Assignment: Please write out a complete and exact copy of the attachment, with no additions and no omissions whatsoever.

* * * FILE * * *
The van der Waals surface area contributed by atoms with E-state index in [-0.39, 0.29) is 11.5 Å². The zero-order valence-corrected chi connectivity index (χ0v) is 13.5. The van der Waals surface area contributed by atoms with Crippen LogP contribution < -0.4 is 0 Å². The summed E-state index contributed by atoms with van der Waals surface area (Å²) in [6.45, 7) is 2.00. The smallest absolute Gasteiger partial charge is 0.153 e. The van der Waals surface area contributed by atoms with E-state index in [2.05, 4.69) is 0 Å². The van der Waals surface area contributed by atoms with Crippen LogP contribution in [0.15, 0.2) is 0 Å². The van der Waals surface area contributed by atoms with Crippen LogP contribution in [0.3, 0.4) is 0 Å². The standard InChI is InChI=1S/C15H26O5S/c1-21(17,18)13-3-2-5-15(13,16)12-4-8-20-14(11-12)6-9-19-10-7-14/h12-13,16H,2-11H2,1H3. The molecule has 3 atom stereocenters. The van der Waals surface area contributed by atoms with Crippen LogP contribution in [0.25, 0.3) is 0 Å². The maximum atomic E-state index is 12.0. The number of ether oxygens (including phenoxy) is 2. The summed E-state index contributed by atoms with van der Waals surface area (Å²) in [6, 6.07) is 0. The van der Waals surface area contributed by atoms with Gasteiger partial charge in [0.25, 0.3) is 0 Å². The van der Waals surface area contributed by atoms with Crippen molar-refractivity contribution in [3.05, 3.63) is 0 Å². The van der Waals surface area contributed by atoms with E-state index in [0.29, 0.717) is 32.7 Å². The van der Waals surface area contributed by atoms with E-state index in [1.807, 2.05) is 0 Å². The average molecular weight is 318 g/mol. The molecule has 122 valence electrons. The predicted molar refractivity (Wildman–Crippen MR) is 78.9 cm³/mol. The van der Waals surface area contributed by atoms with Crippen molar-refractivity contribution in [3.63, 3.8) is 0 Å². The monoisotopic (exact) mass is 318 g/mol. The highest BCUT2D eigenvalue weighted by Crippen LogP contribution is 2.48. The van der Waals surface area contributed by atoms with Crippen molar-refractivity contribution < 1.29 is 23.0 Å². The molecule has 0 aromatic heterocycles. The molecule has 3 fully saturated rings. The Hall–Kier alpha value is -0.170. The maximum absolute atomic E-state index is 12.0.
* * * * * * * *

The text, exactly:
The van der Waals surface area contributed by atoms with E-state index in [-0.39, 0.29) is 11.5 Å². The zero-order valence-corrected chi connectivity index (χ0v) is 13.5. The van der Waals surface area contributed by atoms with Crippen LogP contribution < -0.4 is 0 Å². The summed E-state index contributed by atoms with van der Waals surface area (Å²) in [6.45, 7) is 2.00. The smallest absolute Gasteiger partial charge is 0.153 e. The van der Waals surface area contributed by atoms with E-state index in [2.05, 4.69) is 0 Å². The van der Waals surface area contributed by atoms with Crippen LogP contribution in [0.15, 0.2) is 0 Å². The van der Waals surface area contributed by atoms with Crippen LogP contribution in [0.3, 0.4) is 0 Å². The standard InChI is InChI=1S/C15H26O5S/c1-21(17,18)13-3-2-5-15(13,16)12-4-8-20-14(11-12)6-9-19-10-7-14/h12-13,16H,2-11H2,1H3. The molecule has 3 atom stereocenters. The van der Waals surface area contributed by atoms with Crippen LogP contribution in [0.25, 0.3) is 0 Å². The maximum atomic E-state index is 12.0. The number of ether oxygens (including phenoxy) is 2. The summed E-state index contributed by atoms with van der Waals surface area (Å²) in [6, 6.07) is 0. The van der Waals surface area contributed by atoms with Gasteiger partial charge in [0.25, 0.3) is 0 Å². The van der Waals surface area contributed by atoms with Crippen molar-refractivity contribution in [3.05, 3.63) is 0 Å². The van der Waals surface area contributed by atoms with E-state index in [0.29, 0.717) is 32.7 Å². The van der Waals surface area contributed by atoms with E-state index in [1.807, 2.05) is 0 Å². The average molecular weight is 318 g/mol. The molecule has 122 valence electrons. The predicted molar refractivity (Wildman–Crippen MR) is 78.9 cm³/mol. The van der Waals surface area contributed by atoms with Crippen molar-refractivity contribution in [3.63, 3.8) is 0 Å². The monoisotopic (exact) mass is 318 g/mol. The highest BCUT2D eigenvalue weighted by Crippen LogP contribution is 2.48. The van der Waals surface area contributed by atoms with Crippen molar-refractivity contribution < 1.29 is 23.0 Å². The molecule has 0 aromatic heterocycles. The molecule has 3 fully saturated rings. The Hall–Kier alpha value is -0.170. The maximum absolute atomic E-state index is 12.0.